U.S. adds three companies to sanctions list
The Obama administration added three companies to those sanctioned for dealing with Iran’s energy sector, for the first time targeting a major Chinese Iran trader.
One of them, Zhuhai Zhenrong Company, based in China, is Iran’s largest supplier of refined petroleum, the State Department said in a statement Thursday.
Zhenrong brokered the sale of over $500 million from July 2010 to January 2011, according to the State Department.
Kuo Oil (S) Pte. Ltd. (Kuo), based in Singapore, “provided over $25 million in refined petroleum to Iran between late 2010 and early 2011,” the statement said.
FAL Oil Company Limited (FAL), based in the United Arab Emirates, provided Iran with over $70 million in refined petroleum in late 2010.
The Obama administration has, in recent weeks, intensified the Iran sanctions at its disposal and is contemplating targeting third parties dealing with the Central Bank of Iran, which would effectively cut off much of Iran’s economy from the West.
The United States is leading Western nations that want Iran to make transparent its nuclear weapons program.
Until now, ther Obama administration has resisted targeting Chinese companies, hoping instead to persuade China to help ratchet up Iran’s isolation.
The sanctions target refined petroleum providers because Iran, while a major crude producer, lacks refinement capacities.
Obama administration condemns Iran car bomb
The Obama administration condemned an attack in Tehran that killed a nuclear scientist, and Iran threatened Israel with revenge.
Mostafa Ahmadi Roshan, 32, was killed Wednesday when a bomb placed on his car by a motorcyclist exploded. Roshan reportedly was a supervisor at the Natanz uranium enrichment facility, in addition to being a professor at Tehran’s technical university.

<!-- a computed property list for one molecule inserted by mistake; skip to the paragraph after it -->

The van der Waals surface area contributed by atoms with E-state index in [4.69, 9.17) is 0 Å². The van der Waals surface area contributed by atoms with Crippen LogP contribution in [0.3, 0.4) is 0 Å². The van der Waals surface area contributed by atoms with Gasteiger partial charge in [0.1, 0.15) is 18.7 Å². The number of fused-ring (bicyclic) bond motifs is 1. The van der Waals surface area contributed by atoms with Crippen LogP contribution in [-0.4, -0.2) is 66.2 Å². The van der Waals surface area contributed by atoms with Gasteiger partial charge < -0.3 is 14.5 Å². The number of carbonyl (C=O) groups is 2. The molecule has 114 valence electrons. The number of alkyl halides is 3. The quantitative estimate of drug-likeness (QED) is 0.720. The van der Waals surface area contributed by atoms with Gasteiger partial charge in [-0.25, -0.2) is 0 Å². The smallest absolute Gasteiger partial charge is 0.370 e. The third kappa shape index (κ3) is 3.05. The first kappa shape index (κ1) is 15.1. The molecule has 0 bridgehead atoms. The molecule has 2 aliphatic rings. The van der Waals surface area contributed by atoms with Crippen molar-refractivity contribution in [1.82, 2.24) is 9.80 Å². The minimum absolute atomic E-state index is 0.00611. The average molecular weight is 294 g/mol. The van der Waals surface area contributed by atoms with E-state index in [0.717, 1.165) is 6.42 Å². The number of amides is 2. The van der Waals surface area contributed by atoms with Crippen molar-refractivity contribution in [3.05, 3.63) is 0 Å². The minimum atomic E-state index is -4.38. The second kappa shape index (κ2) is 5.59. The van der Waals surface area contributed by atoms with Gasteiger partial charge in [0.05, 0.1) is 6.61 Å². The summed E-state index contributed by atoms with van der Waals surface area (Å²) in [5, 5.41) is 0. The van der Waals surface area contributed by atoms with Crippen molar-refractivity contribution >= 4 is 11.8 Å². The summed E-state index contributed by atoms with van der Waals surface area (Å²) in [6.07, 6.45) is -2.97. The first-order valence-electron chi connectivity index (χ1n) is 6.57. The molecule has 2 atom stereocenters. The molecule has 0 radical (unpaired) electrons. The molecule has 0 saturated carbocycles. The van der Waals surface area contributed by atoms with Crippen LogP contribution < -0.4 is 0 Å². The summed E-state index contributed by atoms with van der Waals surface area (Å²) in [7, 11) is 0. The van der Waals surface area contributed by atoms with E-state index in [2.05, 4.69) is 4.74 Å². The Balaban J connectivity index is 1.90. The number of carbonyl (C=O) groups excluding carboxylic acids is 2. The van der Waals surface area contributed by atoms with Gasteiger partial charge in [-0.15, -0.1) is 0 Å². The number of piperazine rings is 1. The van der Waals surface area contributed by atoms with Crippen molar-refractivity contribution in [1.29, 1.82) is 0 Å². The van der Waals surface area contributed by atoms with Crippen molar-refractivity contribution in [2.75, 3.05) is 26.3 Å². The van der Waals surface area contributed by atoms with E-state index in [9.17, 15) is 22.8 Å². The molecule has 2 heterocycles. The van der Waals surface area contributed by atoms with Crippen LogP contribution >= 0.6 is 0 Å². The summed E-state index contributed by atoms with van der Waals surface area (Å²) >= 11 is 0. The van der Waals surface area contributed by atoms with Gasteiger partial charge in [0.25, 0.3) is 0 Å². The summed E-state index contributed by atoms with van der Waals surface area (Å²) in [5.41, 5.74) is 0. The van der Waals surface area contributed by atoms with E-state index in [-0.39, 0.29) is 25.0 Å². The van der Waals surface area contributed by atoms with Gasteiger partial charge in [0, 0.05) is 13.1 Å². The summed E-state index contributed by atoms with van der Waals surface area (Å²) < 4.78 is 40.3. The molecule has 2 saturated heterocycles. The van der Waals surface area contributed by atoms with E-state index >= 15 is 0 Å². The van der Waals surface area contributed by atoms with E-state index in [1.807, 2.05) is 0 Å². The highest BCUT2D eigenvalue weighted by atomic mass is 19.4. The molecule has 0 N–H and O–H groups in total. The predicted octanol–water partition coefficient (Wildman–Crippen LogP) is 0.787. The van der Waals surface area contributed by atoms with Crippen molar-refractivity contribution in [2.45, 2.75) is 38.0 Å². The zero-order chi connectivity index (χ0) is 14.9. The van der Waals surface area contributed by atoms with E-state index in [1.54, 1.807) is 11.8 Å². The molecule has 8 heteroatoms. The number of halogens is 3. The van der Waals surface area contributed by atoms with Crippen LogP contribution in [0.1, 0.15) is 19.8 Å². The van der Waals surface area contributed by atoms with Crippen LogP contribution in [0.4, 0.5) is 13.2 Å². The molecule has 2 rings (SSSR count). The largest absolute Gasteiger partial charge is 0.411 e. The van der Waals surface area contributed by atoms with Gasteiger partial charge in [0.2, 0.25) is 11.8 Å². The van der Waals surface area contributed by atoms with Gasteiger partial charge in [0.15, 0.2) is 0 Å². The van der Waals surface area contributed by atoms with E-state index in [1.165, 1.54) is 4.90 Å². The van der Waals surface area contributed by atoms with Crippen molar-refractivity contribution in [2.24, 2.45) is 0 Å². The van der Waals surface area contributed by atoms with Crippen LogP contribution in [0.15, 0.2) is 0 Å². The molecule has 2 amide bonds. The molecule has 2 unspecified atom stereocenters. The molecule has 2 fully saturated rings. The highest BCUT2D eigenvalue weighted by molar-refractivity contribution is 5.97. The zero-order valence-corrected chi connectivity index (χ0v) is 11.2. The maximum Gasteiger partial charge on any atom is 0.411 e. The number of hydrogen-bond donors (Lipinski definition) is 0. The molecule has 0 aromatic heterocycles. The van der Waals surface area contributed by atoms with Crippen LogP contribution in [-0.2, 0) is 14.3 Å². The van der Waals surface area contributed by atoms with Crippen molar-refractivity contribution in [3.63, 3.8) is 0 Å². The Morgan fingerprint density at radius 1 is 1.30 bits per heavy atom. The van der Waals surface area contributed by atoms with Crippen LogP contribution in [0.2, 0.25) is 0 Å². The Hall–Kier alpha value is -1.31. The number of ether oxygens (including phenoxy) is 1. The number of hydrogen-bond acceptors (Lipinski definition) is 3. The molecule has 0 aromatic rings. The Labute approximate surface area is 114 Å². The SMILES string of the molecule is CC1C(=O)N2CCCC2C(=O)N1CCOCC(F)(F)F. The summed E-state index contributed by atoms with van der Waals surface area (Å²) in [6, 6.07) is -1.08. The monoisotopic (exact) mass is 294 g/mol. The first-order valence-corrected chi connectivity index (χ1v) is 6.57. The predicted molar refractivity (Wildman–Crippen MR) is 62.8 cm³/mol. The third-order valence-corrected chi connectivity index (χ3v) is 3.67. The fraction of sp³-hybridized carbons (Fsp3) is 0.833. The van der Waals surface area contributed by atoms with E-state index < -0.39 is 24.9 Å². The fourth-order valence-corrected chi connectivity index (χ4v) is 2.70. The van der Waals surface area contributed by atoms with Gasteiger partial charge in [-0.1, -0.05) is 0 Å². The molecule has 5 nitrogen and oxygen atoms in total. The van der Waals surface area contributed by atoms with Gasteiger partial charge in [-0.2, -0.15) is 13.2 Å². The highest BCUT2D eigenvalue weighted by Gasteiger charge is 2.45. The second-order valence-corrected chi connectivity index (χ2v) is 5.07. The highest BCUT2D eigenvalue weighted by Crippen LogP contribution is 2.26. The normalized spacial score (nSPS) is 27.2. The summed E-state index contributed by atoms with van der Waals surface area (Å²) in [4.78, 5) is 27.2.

“We condemn any assassination or attack on an innocent person, and we express our sympathies to the family,” Victoria Nuland, the State Department spokeswoman, said Wednesday.
Tommy Vietor, the National Security Council spokesman, denied any U.S. role. “The United States had absolutely nothing to do with this,” he said. “We strongly condemn all acts of violence, including acts of violence like this.”
Iran blamed Israel for the attack and threatened revenge.
“The bomb was a magnetic one and the same as the ones previously used for the assassination of the scientists, and the work of the Zionists,” the semi-official Fars news agency quoted Tehran’s Deputy Governor Safarali Baratloo as saying. Fars called the explosion a terrorist attack.
Kayhan, a newsmpaper considered a mouthpiece for the theocracy, suggested retaliation.
“We should retaliate against Israel for martyring of our young scientist,” an editorial quoted by the New York Times said.
At least four Iranian nuclear scientists have been killed in anonymous attacks since January 2010. Iranian officials have blamed Israel and the United States for the attacks.
Iran’s Atomic Energy Organization said in a statement that the killing was “a heinous act” and that “We will continue our (nuclear) path without any doubt … Our path is irreversible,” Reuters reported.
Israeli media reported Tuesday that Israel Defense Forces’ Chief of General Staff Lt.-Gen. Benny Gantz said in an address to a closed Knesset committee that Iran should expect more “unnatural” events in 2012.
Iran’s top nuclear official said the country was about to start production at its second major uranium enrichment site.
Iran announced last week that it would begin uranium enrichment at an underground nuclear facility located near the city of Qom.
Obama, Netanyahu talk Iran
President Obama and Israeli Prime Minister Benjamin Netanyahu discussed Iran and Middle East peace in a phone conversation, .
“They reviewed the recent meetings between Israeli and Palestinian negotiators in Amman and the President reaffirmed his commitment to the goal of a comprehensive and lasting peace in the region,” the White House said in a statement Thursday. “The two leaders also discussed recent Iran-related developments, including the international community’s efforts to hold Iran accountable for its failures to meet its international obligations.”
“The President reiterated his unshakable commitment to Israel’s security, and the President and the Prime Minister promised to stay in touch in the coming weeks on these and other issues of mutual concern,” the statement said.
Obama and Netanyahu have regular contact about issues in the region. The White House rarely issues a statement following the conversations.